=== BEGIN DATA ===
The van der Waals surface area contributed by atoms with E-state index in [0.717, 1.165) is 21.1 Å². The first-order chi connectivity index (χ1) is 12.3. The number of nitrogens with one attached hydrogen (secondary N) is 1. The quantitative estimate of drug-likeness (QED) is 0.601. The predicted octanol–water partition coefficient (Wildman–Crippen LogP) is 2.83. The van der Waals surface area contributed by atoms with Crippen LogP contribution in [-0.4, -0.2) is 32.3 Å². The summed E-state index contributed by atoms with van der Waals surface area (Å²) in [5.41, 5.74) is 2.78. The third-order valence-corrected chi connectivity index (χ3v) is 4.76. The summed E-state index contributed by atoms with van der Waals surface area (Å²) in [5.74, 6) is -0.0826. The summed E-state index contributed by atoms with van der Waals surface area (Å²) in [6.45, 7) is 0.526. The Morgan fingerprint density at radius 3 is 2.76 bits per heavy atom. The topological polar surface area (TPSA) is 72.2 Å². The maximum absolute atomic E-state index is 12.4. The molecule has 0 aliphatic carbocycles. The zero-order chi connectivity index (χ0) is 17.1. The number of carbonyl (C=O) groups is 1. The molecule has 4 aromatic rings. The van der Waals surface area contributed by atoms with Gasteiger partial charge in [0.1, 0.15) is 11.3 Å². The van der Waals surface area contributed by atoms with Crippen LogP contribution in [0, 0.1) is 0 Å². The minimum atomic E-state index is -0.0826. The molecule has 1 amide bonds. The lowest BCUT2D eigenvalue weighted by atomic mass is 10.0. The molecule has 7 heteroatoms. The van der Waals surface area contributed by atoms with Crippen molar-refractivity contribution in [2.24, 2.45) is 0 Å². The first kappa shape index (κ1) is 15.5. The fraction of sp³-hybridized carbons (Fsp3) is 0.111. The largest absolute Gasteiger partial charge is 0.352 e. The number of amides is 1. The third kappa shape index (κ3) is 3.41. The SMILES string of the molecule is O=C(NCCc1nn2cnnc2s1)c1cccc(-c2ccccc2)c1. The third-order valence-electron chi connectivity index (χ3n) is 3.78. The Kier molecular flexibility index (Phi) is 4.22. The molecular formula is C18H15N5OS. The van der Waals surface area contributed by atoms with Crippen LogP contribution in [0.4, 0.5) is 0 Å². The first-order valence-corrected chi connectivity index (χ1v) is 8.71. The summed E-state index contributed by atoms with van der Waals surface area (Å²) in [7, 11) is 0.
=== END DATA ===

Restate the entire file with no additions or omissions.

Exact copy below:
The van der Waals surface area contributed by atoms with E-state index in [0.717, 1.165) is 21.1 Å². The first-order chi connectivity index (χ1) is 12.3. The number of nitrogens with one attached hydrogen (secondary N) is 1. The quantitative estimate of drug-likeness (QED) is 0.601. The predicted octanol–water partition coefficient (Wildman–Crippen LogP) is 2.83. The van der Waals surface area contributed by atoms with Crippen LogP contribution in [-0.4, -0.2) is 32.3 Å². The summed E-state index contributed by atoms with van der Waals surface area (Å²) in [5.41, 5.74) is 2.78. The third-order valence-corrected chi connectivity index (χ3v) is 4.76. The summed E-state index contributed by atoms with van der Waals surface area (Å²) in [5.74, 6) is -0.0826. The summed E-state index contributed by atoms with van der Waals surface area (Å²) in [6.45, 7) is 0.526. The Morgan fingerprint density at radius 3 is 2.76 bits per heavy atom. The topological polar surface area (TPSA) is 72.2 Å². The maximum absolute atomic E-state index is 12.4. The molecule has 0 aliphatic carbocycles. The zero-order chi connectivity index (χ0) is 17.1. The number of carbonyl (C=O) groups is 1. The molecule has 4 aromatic rings. The van der Waals surface area contributed by atoms with Gasteiger partial charge in [0.1, 0.15) is 11.3 Å². The van der Waals surface area contributed by atoms with Crippen LogP contribution in [0, 0.1) is 0 Å². The minimum atomic E-state index is -0.0826. The molecule has 1 amide bonds. The lowest BCUT2D eigenvalue weighted by atomic mass is 10.0. The molecule has 7 heteroatoms. The van der Waals surface area contributed by atoms with Crippen molar-refractivity contribution in [2.24, 2.45) is 0 Å². The first kappa shape index (κ1) is 15.5. The fraction of sp³-hybridized carbons (Fsp3) is 0.111. The largest absolute Gasteiger partial charge is 0.352 e. The number of amides is 1. The third kappa shape index (κ3) is 3.41. The SMILES string of the molecule is O=C(NCCc1nn2cnnc2s1)c1cccc(-c2ccccc2)c1. The third-order valence-electron chi connectivity index (χ3n) is 3.78. The Kier molecular flexibility index (Phi) is 4.22. The molecular formula is C18H15N5OS. The van der Waals surface area contributed by atoms with Crippen LogP contribution in [0.4, 0.5) is 0 Å². The first-order valence-corrected chi connectivity index (χ1v) is 8.71. The summed E-state index contributed by atoms with van der Waals surface area (Å²) in [7, 11) is 0.